Power Consumption

Official Espruino boards come with one of two different types of processor:


nRF52 devices are used in newer Espruino products. On these, Espruino is able to enter low power sleep modes automatically. Out of the box, power consumption is around 20uA (0.02mA) or over a year on a CR2032 battery.

Mode nRF52 devices Notes
Run 4-8mA Processing JavaScript
Sleep with HSE on ~1mA USART/Serial or high speed timer in use
Sleep with Bluetooth advertising 0.02mA - 0.08mA The default when not executing code
Sleep 0.003mA With bluetooth advertising disabled

Power usage varies slightly with the board used (based on voltage regulators and peripherals), so for detailed power usage stats see:


Espruino on STM32 can run in one of 3 different modes.

Mode nRF52 devices (see below) Original Espruino 1v4 Pico/WiFi Notes
Run ~5mA ~35mA 32mA Espruino is executing code and running at full speed
Sleep - ~12mA ~11mA Espruino has stopped the clock to the CPU, but all peripherals are still running and can wake it up
Stop 0.003mA ~0.03mA 0.02mA Espruino has stopped the clock to everything except the real-time clock (RTC). It can wake up on setInterval/setTimeout or setWatch

Note: Standby mode is available on the STM32 chip (very low power, but all data is lost from RAM). It is not currently used in Espruino.


This is the normal low-power mode for Espruino on STM32. You don't have to do anything to enter this at all, Espruino will enter this mode whenever it isn't doing anything.

Deep Sleep (Stop)

This is the best low-power mode in Espruino on STM32, which involves turning off the main clock (which stops all peripherals) and waking only when an external pin changes state or after a set amount of time. It is only enabled when you run setDeepSleep(1) (you can turn it off with setDeepSleep(0)). It's not enabled by default because:

  • Espruino can't be woken by Serial/USART traffic (and will not receive data while in Deep Sleep). For instance you would be unable to use Deep Sleep if you were using the Bluetooth module and wanted to react to messages from it. To work around this, you'd need to implement RTS/CTS flow control in software (waking Espruino on RTS, and only setting CTS after setDeepSleep(0) has been called).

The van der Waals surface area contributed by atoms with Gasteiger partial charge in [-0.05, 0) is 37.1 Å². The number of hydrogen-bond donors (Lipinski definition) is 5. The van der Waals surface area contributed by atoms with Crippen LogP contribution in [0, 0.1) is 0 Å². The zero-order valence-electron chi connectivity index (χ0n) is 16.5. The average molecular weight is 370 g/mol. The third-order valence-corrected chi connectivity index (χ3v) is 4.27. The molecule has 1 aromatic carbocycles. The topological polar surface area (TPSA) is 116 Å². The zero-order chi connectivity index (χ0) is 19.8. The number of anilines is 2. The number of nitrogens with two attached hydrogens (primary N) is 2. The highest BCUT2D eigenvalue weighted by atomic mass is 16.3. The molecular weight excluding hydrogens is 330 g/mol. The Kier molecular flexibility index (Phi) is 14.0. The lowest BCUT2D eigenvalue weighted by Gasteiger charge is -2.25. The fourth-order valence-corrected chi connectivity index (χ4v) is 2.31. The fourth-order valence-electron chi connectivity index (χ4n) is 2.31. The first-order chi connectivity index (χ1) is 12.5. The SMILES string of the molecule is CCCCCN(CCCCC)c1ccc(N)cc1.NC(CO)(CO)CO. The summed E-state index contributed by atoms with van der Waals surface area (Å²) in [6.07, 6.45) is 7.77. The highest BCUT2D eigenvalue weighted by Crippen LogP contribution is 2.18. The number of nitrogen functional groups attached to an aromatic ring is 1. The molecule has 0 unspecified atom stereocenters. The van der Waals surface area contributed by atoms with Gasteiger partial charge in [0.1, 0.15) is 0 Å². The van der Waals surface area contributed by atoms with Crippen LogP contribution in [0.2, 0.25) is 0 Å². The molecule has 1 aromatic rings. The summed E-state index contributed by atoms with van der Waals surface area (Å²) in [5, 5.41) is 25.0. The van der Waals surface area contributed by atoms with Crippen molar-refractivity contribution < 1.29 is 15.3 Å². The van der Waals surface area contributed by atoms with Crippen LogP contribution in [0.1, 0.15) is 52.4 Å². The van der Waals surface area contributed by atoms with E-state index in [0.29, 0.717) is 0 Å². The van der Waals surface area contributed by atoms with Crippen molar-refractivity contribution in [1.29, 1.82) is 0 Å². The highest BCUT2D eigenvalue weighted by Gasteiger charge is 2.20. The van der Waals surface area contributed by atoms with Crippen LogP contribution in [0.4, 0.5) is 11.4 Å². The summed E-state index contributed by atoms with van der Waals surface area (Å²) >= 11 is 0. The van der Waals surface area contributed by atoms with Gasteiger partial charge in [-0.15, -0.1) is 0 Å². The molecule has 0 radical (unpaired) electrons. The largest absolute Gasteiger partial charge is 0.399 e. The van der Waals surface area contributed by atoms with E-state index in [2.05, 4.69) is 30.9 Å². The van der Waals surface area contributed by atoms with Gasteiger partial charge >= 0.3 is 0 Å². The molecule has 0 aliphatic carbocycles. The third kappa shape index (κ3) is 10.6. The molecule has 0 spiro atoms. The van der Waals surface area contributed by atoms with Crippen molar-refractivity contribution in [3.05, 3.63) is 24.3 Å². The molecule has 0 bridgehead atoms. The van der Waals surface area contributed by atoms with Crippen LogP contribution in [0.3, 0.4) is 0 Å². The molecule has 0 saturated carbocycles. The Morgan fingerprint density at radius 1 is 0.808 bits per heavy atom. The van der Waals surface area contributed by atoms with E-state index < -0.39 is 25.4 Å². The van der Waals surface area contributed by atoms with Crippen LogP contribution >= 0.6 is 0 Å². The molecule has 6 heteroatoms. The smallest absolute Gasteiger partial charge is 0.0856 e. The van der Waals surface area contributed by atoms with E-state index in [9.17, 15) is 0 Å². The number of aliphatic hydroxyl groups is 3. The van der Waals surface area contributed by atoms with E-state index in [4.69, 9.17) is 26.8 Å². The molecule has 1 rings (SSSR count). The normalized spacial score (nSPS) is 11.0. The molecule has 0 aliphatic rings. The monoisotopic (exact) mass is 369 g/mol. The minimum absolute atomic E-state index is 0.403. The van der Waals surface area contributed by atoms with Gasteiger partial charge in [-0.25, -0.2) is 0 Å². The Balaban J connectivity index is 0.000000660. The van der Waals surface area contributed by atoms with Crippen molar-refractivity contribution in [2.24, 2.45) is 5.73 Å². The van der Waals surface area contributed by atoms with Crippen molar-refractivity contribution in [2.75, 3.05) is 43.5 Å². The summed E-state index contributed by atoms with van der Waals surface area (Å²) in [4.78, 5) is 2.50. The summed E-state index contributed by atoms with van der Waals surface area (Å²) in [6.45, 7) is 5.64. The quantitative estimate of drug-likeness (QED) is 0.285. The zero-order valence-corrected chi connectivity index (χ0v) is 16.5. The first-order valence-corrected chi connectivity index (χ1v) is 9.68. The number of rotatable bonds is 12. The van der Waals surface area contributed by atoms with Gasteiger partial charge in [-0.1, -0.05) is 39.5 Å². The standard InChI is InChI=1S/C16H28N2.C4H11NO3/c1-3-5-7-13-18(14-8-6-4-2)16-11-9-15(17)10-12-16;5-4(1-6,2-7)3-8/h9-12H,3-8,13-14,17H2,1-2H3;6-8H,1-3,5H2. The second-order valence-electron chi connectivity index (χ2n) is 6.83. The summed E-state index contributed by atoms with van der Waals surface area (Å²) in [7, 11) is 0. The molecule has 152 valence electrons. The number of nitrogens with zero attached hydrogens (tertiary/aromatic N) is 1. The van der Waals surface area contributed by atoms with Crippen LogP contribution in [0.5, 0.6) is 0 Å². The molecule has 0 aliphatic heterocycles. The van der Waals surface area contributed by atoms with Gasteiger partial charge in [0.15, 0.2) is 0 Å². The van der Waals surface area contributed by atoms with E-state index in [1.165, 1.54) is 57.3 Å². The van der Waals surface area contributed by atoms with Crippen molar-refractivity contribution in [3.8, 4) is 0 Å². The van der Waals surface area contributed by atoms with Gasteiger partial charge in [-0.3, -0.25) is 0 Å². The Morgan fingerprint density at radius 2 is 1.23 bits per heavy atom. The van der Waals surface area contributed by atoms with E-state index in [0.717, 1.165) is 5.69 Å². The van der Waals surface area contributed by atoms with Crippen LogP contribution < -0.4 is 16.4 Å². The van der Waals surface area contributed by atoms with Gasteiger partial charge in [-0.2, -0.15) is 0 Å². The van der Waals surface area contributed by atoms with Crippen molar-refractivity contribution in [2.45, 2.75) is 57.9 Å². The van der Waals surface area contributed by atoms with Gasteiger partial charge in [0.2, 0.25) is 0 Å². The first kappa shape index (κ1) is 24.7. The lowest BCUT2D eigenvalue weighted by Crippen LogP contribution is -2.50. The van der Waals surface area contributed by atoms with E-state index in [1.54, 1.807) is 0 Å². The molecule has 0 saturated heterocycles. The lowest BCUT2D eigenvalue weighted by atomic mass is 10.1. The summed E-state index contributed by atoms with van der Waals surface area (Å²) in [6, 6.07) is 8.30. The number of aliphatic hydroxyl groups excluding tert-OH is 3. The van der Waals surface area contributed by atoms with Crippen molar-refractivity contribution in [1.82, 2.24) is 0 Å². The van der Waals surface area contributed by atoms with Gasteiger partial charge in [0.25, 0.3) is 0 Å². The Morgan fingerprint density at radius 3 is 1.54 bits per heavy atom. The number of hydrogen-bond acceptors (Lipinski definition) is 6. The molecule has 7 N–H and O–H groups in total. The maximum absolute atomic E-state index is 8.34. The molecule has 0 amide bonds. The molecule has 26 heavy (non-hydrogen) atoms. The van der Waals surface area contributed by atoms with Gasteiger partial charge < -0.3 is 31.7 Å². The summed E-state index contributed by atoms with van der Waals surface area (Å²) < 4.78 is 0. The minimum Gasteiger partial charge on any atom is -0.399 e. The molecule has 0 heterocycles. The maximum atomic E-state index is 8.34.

• All external peripherals (including timers for PWM) will stop. Espruino does not currently detect if any of these timers are in use before entering Deep Sleep.

Conditions for Deep Sleep

For deep sleep to work, you must:

  • Have called setDeepSleep(1)
  • Not be connected to USB
  • Not have any data waiting to be sent down Serial or USB
  • Have no pending callbacks from setIntervals/setTimeout that are less than 1.5 seconds away (this is less on the Pico). Espruino uses the real time clock for wakeups, and the RTC can only wake up on a second by second basis.
  • Not have any Waveforms running, and not have a digitalPulse(...) command that is yet to finish

Note: Espruino won't enter deep sleep as soon as you execute setDeepSleep(1). It'll wait until all the bullet points above are satisfied, and then it'll enter it. For example you can type setDeepSleep(1) while you're connected to your PC via USB, and Espruino will only enter deep sleep mode once you unplug from USB.

setDeepSleep(...) sets a flag internally - so you only need to call it once (not each time you want to go to sleep).


You can wake after a set amount of time - for example to flash an LED every 60 seconds:

setInterval(function() {
  digitalWrite(LED1, 1);
  setTimeout(function () {
    digitalWrite(LED1, 0);
  }, 20);
}, 60000);

or you can wake when an external pin changes state - for instance to flash an LED when pressing the button:

setWatch(function() {
  digitalWrite(LED1, 1);
  setTimeout(function () {
    digitalWrite(LED1, 0);
  }, 20);
}, BTN, true);

Debugging Sleep

You can call functions to help with debugging:

  • setSleepIndicator(LED1) will light LED1 whenever the device is not sleeping, allowing you to make sure it is sleeping as much as possible.
  • setBusyIndicator(LED2) will light LED2 when Espruino is not sleeping and is busy executing JavaScript

There is currently no way to see when Espruino has entered Deep Sleep.

Note that Espruino won't go to sleep when it is connected via USB, as it knows it has ample power available.

If you don't have a dedicated Power Usage meter, the best way to measure power draw is to connect a multimeter in series with a battery and power Espruino from that. You'll then get a good idea of exactly how much power is being used.

If Espruino is not sleeping, check that you haven't called setInterval with a small timeout. For instance you may have been controlling model aircraft servos or something similar, but if they are already in the correct position you can call clearInterval(...) to ensure that Espruino is not having to wake up as often.

Saving Power

Bear in mind that lighting just one LED light can use more power than the entire CPU. Don't turn on LEDs when sleeping, and be sure that Espruino isn't powering anything externally. If you've used outputs, you may be able to set them to 'float' either by reading the value with digitalRead or by using pinMode(pin, "input") to change the state of the pin to input.

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